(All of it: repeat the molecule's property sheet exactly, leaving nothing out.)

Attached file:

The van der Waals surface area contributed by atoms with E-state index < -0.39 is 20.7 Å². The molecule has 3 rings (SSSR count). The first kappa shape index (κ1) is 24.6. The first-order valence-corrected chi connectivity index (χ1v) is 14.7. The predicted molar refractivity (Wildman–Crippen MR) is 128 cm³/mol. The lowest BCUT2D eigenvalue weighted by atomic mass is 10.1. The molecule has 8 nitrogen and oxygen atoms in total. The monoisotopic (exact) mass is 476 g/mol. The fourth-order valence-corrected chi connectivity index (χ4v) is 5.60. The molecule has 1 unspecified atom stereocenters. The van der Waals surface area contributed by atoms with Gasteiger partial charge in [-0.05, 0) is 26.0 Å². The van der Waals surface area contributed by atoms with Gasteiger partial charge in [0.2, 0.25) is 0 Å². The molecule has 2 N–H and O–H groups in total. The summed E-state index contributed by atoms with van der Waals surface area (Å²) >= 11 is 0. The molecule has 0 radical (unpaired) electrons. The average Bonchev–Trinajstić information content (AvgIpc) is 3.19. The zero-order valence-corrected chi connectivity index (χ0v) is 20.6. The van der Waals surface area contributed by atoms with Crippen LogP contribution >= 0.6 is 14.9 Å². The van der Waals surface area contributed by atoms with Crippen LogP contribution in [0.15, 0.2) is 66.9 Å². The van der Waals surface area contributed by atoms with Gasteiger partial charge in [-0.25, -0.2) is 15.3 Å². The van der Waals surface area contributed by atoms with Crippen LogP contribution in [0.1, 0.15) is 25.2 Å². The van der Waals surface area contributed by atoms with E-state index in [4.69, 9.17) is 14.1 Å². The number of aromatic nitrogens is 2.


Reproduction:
The van der Waals surface area contributed by atoms with E-state index < -0.39 is 20.7 Å². The molecule has 3 rings (SSSR count). The first kappa shape index (κ1) is 24.6. The first-order valence-corrected chi connectivity index (χ1v) is 14.7. The predicted molar refractivity (Wildman–Crippen MR) is 128 cm³/mol. The lowest BCUT2D eigenvalue weighted by atomic mass is 10.1. The molecule has 8 nitrogen and oxygen atoms in total. The monoisotopic (exact) mass is 476 g/mol. The fourth-order valence-corrected chi connectivity index (χ4v) is 5.60. The molecule has 1 unspecified atom stereocenters. The van der Waals surface area contributed by atoms with Gasteiger partial charge in [-0.05, 0) is 26.0 Å². The van der Waals surface area contributed by atoms with Gasteiger partial charge in [0.2, 0.25) is 0 Å². The molecule has 2 N–H and O–H groups in total. The summed E-state index contributed by atoms with van der Waals surface area (Å²) >= 11 is 0. The molecule has 0 radical (unpaired) electrons. The average Bonchev–Trinajstić information content (AvgIpc) is 3.19. The zero-order valence-corrected chi connectivity index (χ0v) is 20.6. The van der Waals surface area contributed by atoms with Crippen LogP contribution >= 0.6 is 14.9 Å². The van der Waals surface area contributed by atoms with Crippen LogP contribution in [0.15, 0.2) is 66.9 Å². The van der Waals surface area contributed by atoms with Gasteiger partial charge in [-0.25, -0.2) is 15.3 Å². The van der Waals surface area contributed by atoms with Crippen LogP contribution in [0.1, 0.15) is 25.2 Å². The van der Waals surface area contributed by atoms with E-state index in [4.69, 9.17) is 14.1 Å². The number of aromatic nitrogens is 2.